Windows 11 22H2 has been causing problems here and there, first of all for gamers with Nvidia graphics cards – although that problem has now been fixed – and now we’re hearing about a nasty Blue Screen of Death (BSoD) bug plaguing some unfortunates.
BSoD is an error that completely crashes your computer, requiring a full restart, and the problem affects those with the Intel Smart Sound Technology (SST) audio driver. Specifically, it’s an incompatibility issue that the Windows 11 update has with certain versions of Intel SST drivers on 11th generation processors (Rocket Lake, the generation before the current Alder Lake chips).
Not everyone will necessarily be affected, but some are, and as such, Microsoft has actively blocked Windows 11 22H2 from these PCs (as well as upgrades to Windows 21H2, for those migrating from Windows 10).
In a recently updated support document spotted by Windows Latest (opens in new tab)Microsoft explains (opens in new tab): “The affected driver will be called Intel Smart Sound Technology (Intel SST) Audio Controller under System Devices in Device Manager and will have the file name IntcAudioBus.sys and a file version of 10.29.0.5152 or 10.30.0.5152.
“Only devices with Intel 11th Gen Core processors and Intel SST driver version 10.29.0.5152 or 10.30.0.5152 are affected by this issue.”
Fortunately, there is a solution, and as you might guess, it involves upgrading the Intel SST driver in question. Microsoft advises contacting your device manufacturer for the new driver, as it is necessary to update to version 10.30.00.5714 or 10.29.00.5714 (or better). Note that versions 10.30.x are not necessarily newer than 10.29, but it’s the last four digits you look at to determine the release time, so whichever version applies to your needs must end in ‘5714’ (or later).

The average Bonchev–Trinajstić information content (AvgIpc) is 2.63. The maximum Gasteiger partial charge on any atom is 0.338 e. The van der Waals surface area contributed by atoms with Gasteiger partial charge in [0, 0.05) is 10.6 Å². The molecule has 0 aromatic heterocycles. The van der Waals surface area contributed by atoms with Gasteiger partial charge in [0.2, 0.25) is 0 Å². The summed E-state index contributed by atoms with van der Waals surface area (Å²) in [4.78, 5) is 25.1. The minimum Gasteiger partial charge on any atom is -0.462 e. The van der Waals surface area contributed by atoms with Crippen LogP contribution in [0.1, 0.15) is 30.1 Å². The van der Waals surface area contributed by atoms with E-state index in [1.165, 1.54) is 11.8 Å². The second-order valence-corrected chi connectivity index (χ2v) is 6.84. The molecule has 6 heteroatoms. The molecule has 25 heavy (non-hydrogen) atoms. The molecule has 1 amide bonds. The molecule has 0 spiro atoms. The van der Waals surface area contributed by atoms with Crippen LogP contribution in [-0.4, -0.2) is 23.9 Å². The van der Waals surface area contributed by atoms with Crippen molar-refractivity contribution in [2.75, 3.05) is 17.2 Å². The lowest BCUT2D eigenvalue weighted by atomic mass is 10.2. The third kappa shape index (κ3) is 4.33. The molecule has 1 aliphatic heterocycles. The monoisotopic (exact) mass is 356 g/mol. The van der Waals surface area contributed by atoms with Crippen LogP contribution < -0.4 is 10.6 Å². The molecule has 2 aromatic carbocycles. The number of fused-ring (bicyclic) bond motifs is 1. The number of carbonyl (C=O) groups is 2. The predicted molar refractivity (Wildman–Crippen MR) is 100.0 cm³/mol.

Once you’ve installed the correct driver, Windows 11 22H2 will be available to install (although it may still take some time for it to actually be offered on the PC).
Analysis: Is a fix coming for Windows 11 itself? It’s not likely
It’s good to see a solution here, of course, even if it’s a little confusing to mess around with driver updates (and the slight complication of those weird different version numbers).
It’s unclear if Microsoft will modify the 22H2 update to fix the OS-side compatibility issue, but it doesn’t seem likely, considering the bug is now labeled “mitigated” in the support document. There’s that and the fact that this gremlin in the works has been around since November 2021, so it’s not really new – it just reared its head again with 22H2.
Whatever you do, Microsoft makes it clear that you should not attempt to manually apply and force the 22H2 update to your computer if the Intel SST driver is not up to date, as then you may end up experiencing these nasty random bugs in the form of BSoDs.
BSoDs are definitely more of a thing of the past – they used to happen a decade or more back, and they happened, well, not regularly, but often enough to cause pain – and are now pretty rare as a rule. Sometimes, however, errors like this still make their presence felt with Windows 11 and Windows 10.